U.S. History: New Digitized Collection Provides Link to Voices of Pre-Shenandoah National Park Life

Posted on March 16, 2012 by


From James Madison University:

Professional scholars and local history enthusiasts alike can now delve into the extensive Shenandoah National Park Oral History Collection to learn more about life in the Blue Ridge Mountains before the park’s creation in the 1930s.

Professionals in James Madison University Libraries and Educational Technologies, where the resource has been housed in Special Collections, have digitized and compiled transcripts of the bulk of the 135-interview collection, making it readily available for study.

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The oral history collection’s audio interviews, transcripts and photographs offer “an extremely important piece of historical information” for study by historians, anthropologists, artists, linguists and specialists in many other disciplines, said Trevor Alvord, Special Collections librarian.

The digital collection brings together interviews conducted primarily by Dorothy Noble Smith, a longtime writer for the “Page News & Courier,” a weekly newspaper in Page County. She published “Recollections: The People of the Blue Ridge Remember,” her findings based on the oral histories, in 1983. Members of the Potomac Appalachian Trail Club, park collaborators Eugene and Diane Zior Wilhelm, Darwin Lambert and other people also conducted interviews. The earliest interviews date to 1964.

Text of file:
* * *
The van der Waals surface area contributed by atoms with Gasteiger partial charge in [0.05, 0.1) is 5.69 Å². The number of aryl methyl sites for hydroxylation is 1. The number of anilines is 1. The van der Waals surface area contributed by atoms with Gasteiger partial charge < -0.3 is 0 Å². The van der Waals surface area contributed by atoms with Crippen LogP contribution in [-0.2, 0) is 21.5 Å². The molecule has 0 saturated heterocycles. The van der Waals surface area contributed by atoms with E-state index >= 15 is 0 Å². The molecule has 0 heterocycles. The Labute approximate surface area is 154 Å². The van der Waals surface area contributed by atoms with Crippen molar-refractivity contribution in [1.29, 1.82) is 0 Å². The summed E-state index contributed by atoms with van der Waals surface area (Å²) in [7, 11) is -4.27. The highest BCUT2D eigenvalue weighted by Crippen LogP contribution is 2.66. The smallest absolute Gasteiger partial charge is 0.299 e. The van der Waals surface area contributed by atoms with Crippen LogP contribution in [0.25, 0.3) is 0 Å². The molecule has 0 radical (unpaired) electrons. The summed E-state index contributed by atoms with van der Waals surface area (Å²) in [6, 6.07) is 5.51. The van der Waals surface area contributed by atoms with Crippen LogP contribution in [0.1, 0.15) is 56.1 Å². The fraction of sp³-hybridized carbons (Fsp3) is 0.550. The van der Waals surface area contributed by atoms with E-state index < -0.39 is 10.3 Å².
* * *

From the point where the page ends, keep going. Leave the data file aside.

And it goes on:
JMU received the collection from Shenandoah National Park in 2001. Originally stored at the park’s headquarters in Luray, the documents were not available to the public because the oral histories were not considered official park records.

Direct to the Shenandoah National Park Oral History Collection  ||| Finding Aid

Topics discussed by interviewees include mountain folklife, music, food preservation, traditional medicine, agriculture and harvesting, bark peeling, moonshining, chores and family life, and schooling with additional references to the Civilian Conservation Corp, the New Deal, and residents’ feelings towards the creation of the Shenandoah National Park.

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